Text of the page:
Antimatter the Basics

Perhaps nothing in the entire lexicon of actual science invokes more vivid futuristic images than the term antimatter. After all, antimatter was the fuel of choice for all of Starfleet Command and the Starship Enterprise in particular. In the new novel “Angels and Demons” a bomb is created from antimatter stolen from CERN, and stories of an endless supply of clean energy are common. Unfortunately, the truth throws a big wet blanket on our imaginations.

Matter and antimatter are mirror images of each other. An electron and positron are identical in every measurable way but have opposite electric charge. When the two come into contact they annihilate each other, converting all their mass into energy in a flash. Mass and energy are different manifestations of the same thing and are related by Albert Einstein’s famous equation E=MC2. So, since “c” is the speed of light and is 2.9×108 m/s and “c2” is 8.4×1016, when matter and antimatter collide the amount of energy released is enormous. One single gram of matter could supply all the energy needs of an average town for a day.

In 1929, as Paul Dirac completed his set of equations describing the electron, he was puzzled by the quadratic (containing a squared variable) component of his creation. This gave the equations two sets of equally valid solutions, one positive and one negative. For Dirac, this meant that either he had committed an error in constructing his equations, the quadratic was an anomalous mathematical fluke, or that some component of the properties of an electron was reversible. He considered the possibility of an electron with a negative energy and initially dismissed the idea as it made no sense in classical physics, but the hunt for antimatter was underway.

Two years after the discovery of high energy cosmic rays in 1930 physicist Carl Anderson was observing their behavior in a cloud chamber when he noticed a particle that behaved like “something positively charged with the same mass as an electron”. He ultimately realized that he was watching an antimatter electron, which he named the positron. With the construction of increasingly powerful cyclotrons and the birth of “high energy physics” in the 1950’s the discovery of the antielectron was followed by the antiproton and antineutron. Recently, as scientists have developed ways to trap and control antiparticles, the antideuteron nucleus was formed by combining an antiproton and antineutron and antiatoms were finally made when antielectrons were combined with an antiproton to make antihydrogen in 1995.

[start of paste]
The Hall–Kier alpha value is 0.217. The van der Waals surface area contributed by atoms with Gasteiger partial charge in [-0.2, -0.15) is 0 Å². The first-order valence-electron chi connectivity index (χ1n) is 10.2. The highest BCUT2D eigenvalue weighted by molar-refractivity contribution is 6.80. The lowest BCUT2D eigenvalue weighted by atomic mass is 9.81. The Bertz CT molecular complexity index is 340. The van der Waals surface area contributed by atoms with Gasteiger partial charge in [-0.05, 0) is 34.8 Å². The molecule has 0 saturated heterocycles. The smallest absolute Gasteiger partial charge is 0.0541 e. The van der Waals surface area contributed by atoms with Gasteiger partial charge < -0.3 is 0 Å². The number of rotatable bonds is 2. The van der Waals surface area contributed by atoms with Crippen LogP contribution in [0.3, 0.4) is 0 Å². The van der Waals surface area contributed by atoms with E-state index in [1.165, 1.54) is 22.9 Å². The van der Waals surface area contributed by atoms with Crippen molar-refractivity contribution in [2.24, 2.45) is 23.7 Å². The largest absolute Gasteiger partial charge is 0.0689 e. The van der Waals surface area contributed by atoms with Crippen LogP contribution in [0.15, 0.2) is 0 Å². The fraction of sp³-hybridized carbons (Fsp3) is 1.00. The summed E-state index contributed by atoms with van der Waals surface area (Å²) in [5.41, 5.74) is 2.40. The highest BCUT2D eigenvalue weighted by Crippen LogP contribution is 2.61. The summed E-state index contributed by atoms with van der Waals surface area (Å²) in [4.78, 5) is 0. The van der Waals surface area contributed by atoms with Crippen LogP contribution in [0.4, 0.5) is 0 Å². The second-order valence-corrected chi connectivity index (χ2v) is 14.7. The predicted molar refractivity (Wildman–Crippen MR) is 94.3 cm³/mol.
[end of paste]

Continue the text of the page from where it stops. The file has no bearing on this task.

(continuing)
Scientists speculate that when the universe was about one ten billionth of a second old and about the size of a school bus there was essentially an equal amount of matter and antimatter. The temperature was so hot that matter and antimatter pairs were being constantly created and destroyed in the dense, primordial plasma. For a reason that is not clear the symmetry in the quantities of matter and antimatter was broken, and matter gained a slight advantage, approximately 1,000,000,001 particles of matter for every 1,000,000,000 particles of antimatter. Had that symmetry not been broken, all the matter in the universe would have been converted into energy as the universe became too cool for the creation of new matter-antimatter pairs and the existing pairs annihilated each other. That one extra particle of matter as we know it became all the matter left in the universe.

So why not gather up a bunch of antimatter and combine it with regular matter and harness the phenomenal volume of energy released. Well, antimatter is just too hard to come by. It is produced in colliders that accelerate particles up to speeds approaching the speed of light and then slam them into a metal target, producing energies approaching those moments after the big bang. Despite the energy released when antimatter and matter collide, it is a fraction of the energy necessary to create the antimatter in the first place. Something on the order of one ten billionth of the energy invested in the creation of antimatter is released upon annihilation. There is no conceivable way, even theoretically, to produce antimatter in a way that yields more energy when it reacts with matter than was required for production, so it will not be a fuel or a weapon unless we stumble upon a secret cache somewhere out in the universe, a perfect undertaking for the Starfleet.